Tosic T.,Ecole Polytechnique Federale de Lausanne | Thomos N.,Ecole Polytechnique Federale de Lausanne | Thomos N.,Distributed Communication Systems | Frossard P.,Ecole Polytechnique Federale de Lausanne
Signal Processing | Year: 2013

We investigate the problem of distributed sensors failure detection in networks with a small number of defective sensors, whose measurements differ significantly from the neighbor measurements. We build on the sparse nature of the binary sensor failure signals to propose a novel distributed detection algorithm based on gossip mechanisms and on Group Testing (GT), where the latter has been used so far in centralized detection problems. The new distributed GT algorithm estimates the set of scattered defective sensors with a low complexity distance decoder from a small number of linearly independent binary messages exchanged by the sensors. We first consider networks with one defective sensor and determine the minimal number of linearly independent messages needed for its detection with high probability. We then extend our study to the multiple defective sensors detection by modifying appropriately the message exchange protocol and the decoding procedure. We show that, for small and medium sized networks, the number of messages required for successful detection is actually smaller than the minimal number computed theoretically. Finally, simulations demonstrate that the proposed method outperforms methods based on random walks in terms of both detection performance and convergence rate. © 2012 Elsevier B.V.


Carlin J.M.E.,Distributed Communication Systems | Trinugroho Y.B.D.,Distributed Communication Systems
Proceedings - NGMAST 2010: 4th International Conference on Next Generation Mobile Applications, Services, and Technologies | Year: 2010

Web 2.0 has been an integral part of modern societies, providing collaboration functionalities between individuals. Innovative and pervasive nature of Web 2.0 services has led telecom operators to a strong competition with internet content providers as over-the-top applications are getting very popular. Services can be created faster in the Web 2.0 world where anyone can develop. It is in contrast with the legacy telecom infrastructure where services are tightly coupled with the underlying access networks. Recently, telecom operators have been rolling out the IMS, which provides an environment for rapid application development of services. However, applications created on top of the IMS are based on SIP, which is not popular in the Web 2.0 domain. This paper proposes a flexible platform for provisioning telecom services that is independent of the underlying communications protocol being deployed. A proof-of-concept implementation that is developed based on the Parlay X specification for telecom service capabilities and information exposures on top of an IMS network is presented, and a brief overview of the performance is given. © 2010 IEEE.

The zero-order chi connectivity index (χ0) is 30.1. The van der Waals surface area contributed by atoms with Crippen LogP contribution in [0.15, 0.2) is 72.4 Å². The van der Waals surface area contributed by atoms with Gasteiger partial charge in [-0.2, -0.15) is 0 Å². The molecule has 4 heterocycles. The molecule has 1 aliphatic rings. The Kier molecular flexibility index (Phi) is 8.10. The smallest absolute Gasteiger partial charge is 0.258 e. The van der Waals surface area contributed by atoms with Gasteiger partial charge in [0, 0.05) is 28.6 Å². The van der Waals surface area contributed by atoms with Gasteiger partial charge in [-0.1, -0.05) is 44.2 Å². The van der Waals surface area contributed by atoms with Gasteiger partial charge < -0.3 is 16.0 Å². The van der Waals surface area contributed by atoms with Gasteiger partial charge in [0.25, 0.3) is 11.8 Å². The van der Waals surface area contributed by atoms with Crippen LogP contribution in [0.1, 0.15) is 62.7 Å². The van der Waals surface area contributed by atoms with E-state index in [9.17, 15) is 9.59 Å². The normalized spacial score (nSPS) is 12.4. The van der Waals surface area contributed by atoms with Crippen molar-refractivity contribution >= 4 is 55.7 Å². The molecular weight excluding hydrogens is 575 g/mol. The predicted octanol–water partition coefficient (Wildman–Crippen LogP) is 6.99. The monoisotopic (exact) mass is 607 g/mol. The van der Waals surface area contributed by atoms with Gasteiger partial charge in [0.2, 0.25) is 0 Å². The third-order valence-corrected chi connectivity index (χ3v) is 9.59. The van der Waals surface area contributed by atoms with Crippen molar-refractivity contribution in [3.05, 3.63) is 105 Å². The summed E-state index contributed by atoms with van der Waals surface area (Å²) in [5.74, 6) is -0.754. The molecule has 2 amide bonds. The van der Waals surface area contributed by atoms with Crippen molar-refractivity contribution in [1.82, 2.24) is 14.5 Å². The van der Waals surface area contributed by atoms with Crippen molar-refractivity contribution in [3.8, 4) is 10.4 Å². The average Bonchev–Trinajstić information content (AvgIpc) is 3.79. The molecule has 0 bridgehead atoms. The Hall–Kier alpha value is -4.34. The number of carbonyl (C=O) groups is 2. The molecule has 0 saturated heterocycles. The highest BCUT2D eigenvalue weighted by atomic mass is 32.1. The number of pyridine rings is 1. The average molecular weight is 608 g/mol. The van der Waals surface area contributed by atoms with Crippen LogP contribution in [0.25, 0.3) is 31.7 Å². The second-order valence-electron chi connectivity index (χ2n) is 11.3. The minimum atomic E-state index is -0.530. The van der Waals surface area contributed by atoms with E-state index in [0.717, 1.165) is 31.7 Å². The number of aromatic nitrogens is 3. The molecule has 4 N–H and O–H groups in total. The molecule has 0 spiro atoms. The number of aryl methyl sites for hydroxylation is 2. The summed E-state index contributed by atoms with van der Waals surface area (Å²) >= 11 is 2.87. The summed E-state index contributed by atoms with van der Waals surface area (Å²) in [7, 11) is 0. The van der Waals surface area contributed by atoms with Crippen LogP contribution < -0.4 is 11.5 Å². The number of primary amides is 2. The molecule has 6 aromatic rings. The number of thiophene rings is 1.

Alizai M.H.,Distributed Communication Systems | Wirtz H.,Distributed Communication Systems | Kirchen B.,Distributed Communication Systems | Wehrle K.,Distributed Communication Systems
Journal of Network and Computer Applications | Year: 2013

Multi-hop wireless networks, such as sensor-, ad hoc- and mesh-nets, can be differentiated in terms of participating devices and usage scenarios. However they share strong characteristics and requirements, such as node cooperation to enable multi-hop forwarding and dynamic routing protocols to deliver packets. As a result of these similarities, protocols designed for all these wireless networks revolve around a common core of functionality, for example coping with link and node dynamics. They differ only in additional network-specific functionality, such as tree routing structures in sensornets, and parameterization, for example buffer sizes. This convergence of functionality and design goals, as well as the sheer number of proposed protocols in each network class, motivates the idea of applying protocols to more than just their one original class. However, network-layer protocols are usually developed for and tested in only one class of wireless network due to the lack of a platform that allows testing of protocols across different classes of networks. As a result, we unnecessarily constrain the range of settings and scenarios in which we test network protocols. In this article, we propose a platform for protocol testing and evaluation in multiple, heterogeneous networks and discuss the requirements and challenges of such a solution. As a first step and case study, we present the detailed architecture of TinyWifi, a platform for executing native sensornet protocols on Linux-driven wireless devices as found in wireless mesh and mobile ad-hoc networks (MANETs). TinyWifi builds on nesC code base that abstracts from TinyOS and enables the execution of nesC-based protocols in Linux. Using this abstraction, we expand the applicability and means of protocol execution from one class of wireless network to another without re-implementation. We demonstrate the generality of TinyWifi by evaluating four well-established protocols on IEEE 802.11 and 802.15.4 based testbeds using a single implementation. Based on the experience of building TinyWifi and the presented evaluation, we deduce the feasibility of a cross-network evaluation platform and sketch the requirements for inclusion of further network classes. © 2013 Elsevier Ltd. All rights reserved.